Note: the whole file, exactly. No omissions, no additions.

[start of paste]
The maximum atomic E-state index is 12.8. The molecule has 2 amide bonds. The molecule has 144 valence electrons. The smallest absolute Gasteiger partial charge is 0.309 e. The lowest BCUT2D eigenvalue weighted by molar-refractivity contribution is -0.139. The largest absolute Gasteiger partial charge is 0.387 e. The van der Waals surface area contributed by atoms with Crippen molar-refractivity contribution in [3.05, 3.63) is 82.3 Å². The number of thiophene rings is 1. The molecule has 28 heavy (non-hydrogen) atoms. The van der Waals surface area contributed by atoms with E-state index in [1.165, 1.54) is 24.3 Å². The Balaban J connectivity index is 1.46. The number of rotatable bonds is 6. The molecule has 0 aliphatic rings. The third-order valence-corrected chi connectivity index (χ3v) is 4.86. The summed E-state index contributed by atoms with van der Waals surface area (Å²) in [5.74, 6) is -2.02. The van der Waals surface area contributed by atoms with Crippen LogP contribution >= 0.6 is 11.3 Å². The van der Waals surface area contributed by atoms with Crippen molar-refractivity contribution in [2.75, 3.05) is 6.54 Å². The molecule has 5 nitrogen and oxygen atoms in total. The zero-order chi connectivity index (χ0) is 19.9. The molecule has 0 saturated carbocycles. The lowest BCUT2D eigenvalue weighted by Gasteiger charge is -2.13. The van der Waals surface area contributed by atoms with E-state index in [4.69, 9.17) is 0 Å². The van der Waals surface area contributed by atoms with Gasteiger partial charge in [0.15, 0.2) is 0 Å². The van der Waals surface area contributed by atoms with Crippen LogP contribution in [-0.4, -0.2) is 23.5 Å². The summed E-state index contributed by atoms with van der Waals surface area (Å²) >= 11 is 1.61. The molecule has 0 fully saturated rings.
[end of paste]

The maximum atomic E-state index is 12.8. The molecule has 2 amide bonds. The molecule has 144 valence electrons. The smallest absolute Gasteiger partial charge is 0.309 e. The lowest BCUT2D eigenvalue weighted by molar-refractivity contribution is -0.139. The largest absolute Gasteiger partial charge is 0.387 e. The van der Waals surface area contributed by atoms with Crippen molar-refractivity contribution in [3.05, 3.63) is 82.3 Å². The number of thiophene rings is 1. The molecule has 28 heavy (non-hydrogen) atoms. The van der Waals surface area contributed by atoms with E-state index in [1.165, 1.54) is 24.3 Å². The Balaban J connectivity index is 1.46. The number of rotatable bonds is 6. The molecule has 0 aliphatic rings. The third-order valence-corrected chi connectivity index (χ3v) is 4.86. The summed E-state index contributed by atoms with van der Waals surface area (Å²) in [5.74, 6) is -2.02. The van der Waals surface area contributed by atoms with Crippen LogP contribution >= 0.6 is 11.3 Å². The van der Waals surface area contributed by atoms with Crippen molar-refractivity contribution in [2.75, 3.05) is 6.54 Å². The molecule has 5 nitrogen and oxygen atoms in total. The zero-order chi connectivity index (χ0) is 19.9. The molecule has 0 saturated carbocycles. The lowest BCUT2D eigenvalue weighted by Gasteiger charge is -2.13. The van der Waals surface area contributed by atoms with E-state index in [4.69, 9.17) is 0 Å². The van der Waals surface area contributed by atoms with Gasteiger partial charge in [0.15, 0.2) is 0 Å². The van der Waals surface area contributed by atoms with Crippen LogP contribution in [-0.4, -0.2) is 23.5 Å². The summed E-state index contributed by atoms with van der Waals surface area (Å²) >= 11 is 1.61. The molecule has 0 fully saturated rings.